New Democrat Leader Jagmeet Singh focused the federal election campaign Friday on the hardships facing Indigenous communities in Canada amid the horrific discoveries of unmarked burial sites near former residential schools.
Singh was to make the campaign’s first stop in an Indigenous community with a visit to the Cowessess First Nation in Saskatchewan, which announced in June a preliminary finding of 751 unmarked graves at the location of a former residential school.
Singh plans to visit the grave sites.
Late last month, Singh became the first federal leader to meet with Indigenous chiefs at the site of the former Kamloops Indian School after the discovery of what is believed to be the remains of 215 children.
The leaders of the two largest parties were forced to address the issue as they converged in Winnipeg on Friday to make announcements on other subjects.
Liberal Leader Justin Trudeau reiterated his support for reconciliation, as he kicked off the day with an announcement of new funding to support the safe return to work and school amid the COVID-19 pandemic.
He said Justice Minister David Lametti continues to work with Indigenous stakeholders “to look for consequences and to seek accountability in every possible way” for what has occurred at residential schools.
But Trudeau stressed that work is being done by police and prosecutors who are independent of the political process.
Conservative Leader Erin O’Toole highlighted his own visit to Cowessess last month as he accused Trudeau of not acting decisively enough to pursue reconciliation.
“Mr. Trudeau, I know cares, but he never acts. With a Conservative government we will have more than just words, we will have action,” said O’Toole, who was also in the Manitoba capital, where he was highlighting a promised hiring incentive in his party’s platform.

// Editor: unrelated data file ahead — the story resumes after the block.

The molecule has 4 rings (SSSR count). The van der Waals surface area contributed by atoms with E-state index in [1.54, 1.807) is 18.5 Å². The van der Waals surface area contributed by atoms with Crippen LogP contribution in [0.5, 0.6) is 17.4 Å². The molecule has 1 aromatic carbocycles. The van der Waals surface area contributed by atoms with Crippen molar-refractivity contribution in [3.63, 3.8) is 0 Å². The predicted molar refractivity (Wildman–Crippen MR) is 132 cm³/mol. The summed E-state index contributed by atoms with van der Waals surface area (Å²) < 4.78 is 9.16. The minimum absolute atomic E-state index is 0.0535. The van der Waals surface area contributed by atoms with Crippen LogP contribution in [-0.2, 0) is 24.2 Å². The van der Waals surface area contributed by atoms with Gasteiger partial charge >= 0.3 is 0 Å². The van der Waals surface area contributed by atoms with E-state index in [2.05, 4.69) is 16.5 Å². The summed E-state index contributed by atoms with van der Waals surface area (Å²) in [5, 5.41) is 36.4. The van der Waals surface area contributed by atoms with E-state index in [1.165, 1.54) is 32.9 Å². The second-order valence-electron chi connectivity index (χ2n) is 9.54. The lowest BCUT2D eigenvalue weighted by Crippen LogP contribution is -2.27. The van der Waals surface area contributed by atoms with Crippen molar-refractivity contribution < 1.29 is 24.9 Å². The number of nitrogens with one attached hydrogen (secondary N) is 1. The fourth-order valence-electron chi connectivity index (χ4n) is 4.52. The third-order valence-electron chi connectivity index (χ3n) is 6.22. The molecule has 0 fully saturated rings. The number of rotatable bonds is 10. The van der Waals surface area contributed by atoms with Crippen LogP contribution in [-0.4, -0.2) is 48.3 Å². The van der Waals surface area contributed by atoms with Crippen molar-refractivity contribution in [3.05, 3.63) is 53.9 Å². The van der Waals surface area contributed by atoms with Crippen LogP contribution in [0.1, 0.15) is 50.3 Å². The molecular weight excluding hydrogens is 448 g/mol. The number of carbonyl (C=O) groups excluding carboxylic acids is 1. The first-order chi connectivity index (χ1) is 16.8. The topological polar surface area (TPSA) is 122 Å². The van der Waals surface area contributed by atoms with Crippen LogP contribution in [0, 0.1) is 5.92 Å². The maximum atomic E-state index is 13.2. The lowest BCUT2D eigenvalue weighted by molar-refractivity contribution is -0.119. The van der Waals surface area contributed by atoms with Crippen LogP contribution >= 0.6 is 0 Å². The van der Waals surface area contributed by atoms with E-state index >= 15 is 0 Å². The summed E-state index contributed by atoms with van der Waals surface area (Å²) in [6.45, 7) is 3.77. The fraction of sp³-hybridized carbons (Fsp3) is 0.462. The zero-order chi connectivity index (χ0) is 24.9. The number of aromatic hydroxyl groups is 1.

“We will deliver what Mr. Trudeau promises but never delivers.”
Trudeau defended his government’s record, saying “what took generations and in some cases even centuries to break will take more than a few years to fix.”
He said more work needs to be done to ensure higher-quality education for Indigenous children, settling land claims and moving forward on missing and murdered Indigenous women and girls.
“There have also been far too many continued tragedies and continued hardships. And that’s what we continue to work on. It is not an easy journey towards reconciliation we are on, but is one that we are on strongly, firmly, resolutely,” said Trudeau.
O’Toole said if he forms a government it will work with Indigenous leaders to restore trust that he characterized as lacking.
‘Core of reconciliation’
“At the core of reconciliation is restoring trust between Indigenous people and the federal government. And when you make a promise with no plan to get there, you’re eroding trust.”
On Thursday, the leaders battled over the right prescription to help the country’s health-care systems and how much more funding provinces require to meet their needs during and after the pandemic.
O’Toole said he would boost federal funding for provincially run health-care systems by six per cent annually. Speaking in French at a stop in Ottawa, O’Toole left the door open to offering more money if the national economy grows faster than expected, which would give federal coffers extra cash to potentially splash around.
Speaking in Victoria, B.C., where he outlined plans to improve wages and conditions in long-term care facilities, Trudeau said the country needs to invest more in health care and that his government would be there to increase provincial transfers, although he did not detail when or by how much.
Singh took aim at Trudeau over the Liberal government’s track record on health-care spending during a campaign stop in Edmonton where he highlighted his party’s pledge for a $250 million fund to help train and hire 2,000 nurses.
The NDP leader said the Liberals criticized the previous Conservative government for cutting funding to provinces in 2014, only to turn around and maintain funding increases at that level once in office.